Because to survive breast cancer, the marketing gods will have us believe, is to thrive! Ever visit a breast cancer website? More smiles than a dentist’s office. The women in colourful head wraps are smiling, their doctors are smiling, a young woman so beautiful she makes you want to go bald is smiling. And the survivors with their exciting new short haircuts, they grin, sun-washed faces like they've just returned from a wellness resort. There’s no fear of recurrence in their eyes, no hint of any long-term issues or complications. This airbrushed reality is held over the rest of us, setting us up to sound bitter or lazy if we aren’t 100% happy as soon as we’ve “beat” the disease (and what does that mean, exactly?).
For me, it can mean the world is no longer looking at me, with my asymmetrical cleavage and chin hair and refusal to pretend that post-cancer life is all pink and pretty. It means I lost friends who couldn’t take the heat, and I struggle to find time for the good ones because I absolutely must go to bed early, even just to toss and turn, if I want any hope of functioning the next day.
Since I found my first lump in 2010 (there were a total of three between then and my bilateral mastectomy in 2015), I have been lucky — a word I utterly hate in this context — to live near top-notch cancer hospitals and to nab appointments with pioneers in the field (calling moments after somebody else cancelled type of luck, hence my willingness to call it such). I’ve had no serious complications, no infections, no procedures that didn’t yield the expected results, no allergic reactions, no fertility concerns (I already had kids), and none of the potential side effects at which you can’t throw yet another drug. My point being that even with such a fortuitous run-in with it, breast cancer savages much more than breasts.
I bear multiple scars in every quadrant of my body. My brain is soup (except when a new ache or itch might be cancer again, then I’m lucid as hell). My liver protests the slightest sip of a cocktail. I can’t Rollerblade with my children because I fear shattering my bones if I fall. And this is just the wreckage from surgery and chemo. Hormone therapy, which according to the latest research I should endure for 10 years, piles on the insults: stiffening my joints, cramping my muscles, wrinkling my skin, making sex painful (if I’m even in the mood) (and by the way my fake boobs are numb), and growing hair on my cheeks and chin. Meanwhile, hair's still missing from my brows and lashes.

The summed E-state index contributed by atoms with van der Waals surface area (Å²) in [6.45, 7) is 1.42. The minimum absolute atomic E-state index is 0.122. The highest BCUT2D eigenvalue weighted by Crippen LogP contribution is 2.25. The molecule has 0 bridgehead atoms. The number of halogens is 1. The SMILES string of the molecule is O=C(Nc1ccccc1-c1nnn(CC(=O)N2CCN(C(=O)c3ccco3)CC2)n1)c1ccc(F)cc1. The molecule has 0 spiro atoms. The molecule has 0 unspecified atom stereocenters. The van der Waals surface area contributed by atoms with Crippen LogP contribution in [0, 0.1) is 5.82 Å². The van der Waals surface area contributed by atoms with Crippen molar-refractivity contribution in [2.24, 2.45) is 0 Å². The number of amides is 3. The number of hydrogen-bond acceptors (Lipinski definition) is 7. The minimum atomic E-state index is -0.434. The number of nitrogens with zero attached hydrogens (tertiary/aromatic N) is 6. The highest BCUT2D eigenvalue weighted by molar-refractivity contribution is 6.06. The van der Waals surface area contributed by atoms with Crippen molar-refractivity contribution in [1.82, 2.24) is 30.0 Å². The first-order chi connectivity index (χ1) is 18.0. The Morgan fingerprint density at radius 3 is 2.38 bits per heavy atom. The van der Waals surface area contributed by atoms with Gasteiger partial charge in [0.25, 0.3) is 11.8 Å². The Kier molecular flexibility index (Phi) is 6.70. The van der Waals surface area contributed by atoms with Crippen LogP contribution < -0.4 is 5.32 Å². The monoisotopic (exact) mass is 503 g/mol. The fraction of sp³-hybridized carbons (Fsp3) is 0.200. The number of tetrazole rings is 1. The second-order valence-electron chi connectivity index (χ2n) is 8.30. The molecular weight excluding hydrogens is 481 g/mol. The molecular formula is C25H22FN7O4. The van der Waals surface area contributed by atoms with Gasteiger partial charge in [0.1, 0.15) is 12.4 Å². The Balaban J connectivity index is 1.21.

My biggest challenge, though, is staying sane under the pressure to keep all this a secret. Without oestrogen and progesterone, I’m a miserable, volatile beast. One anti-depressant — out of six that I’ve tried — takes the edge off, barely (and causes a tertiary set of problems, but I give up). I don’t recognise myself in the mirror, especially if I’m naked, but I don’t feel like myself anymore to begin with, so I guess that works. Or would work, if I lived in my own private universe. In the real world, it takes a toll on everybody around me. My husband has lost the woman he married. My daughters are relearning how to get what they want from me, which sounds cute but is actually heartbreaking.
A few nights ago my car was broken into — no big deal, but I teared up when I realised my favourite sunglasses were gone: an oversized pair that I relied on through chemo to camouflage my bald eyes and forehead.
“Maybe it’s a sign that you’re done with cancer,” my teenager said, giving me a sweet hug. I didn’t contradict her. Sometimes, the hardest part of life after cancer is moments like this, when I wish I could keep the suckiness a secret from people I love.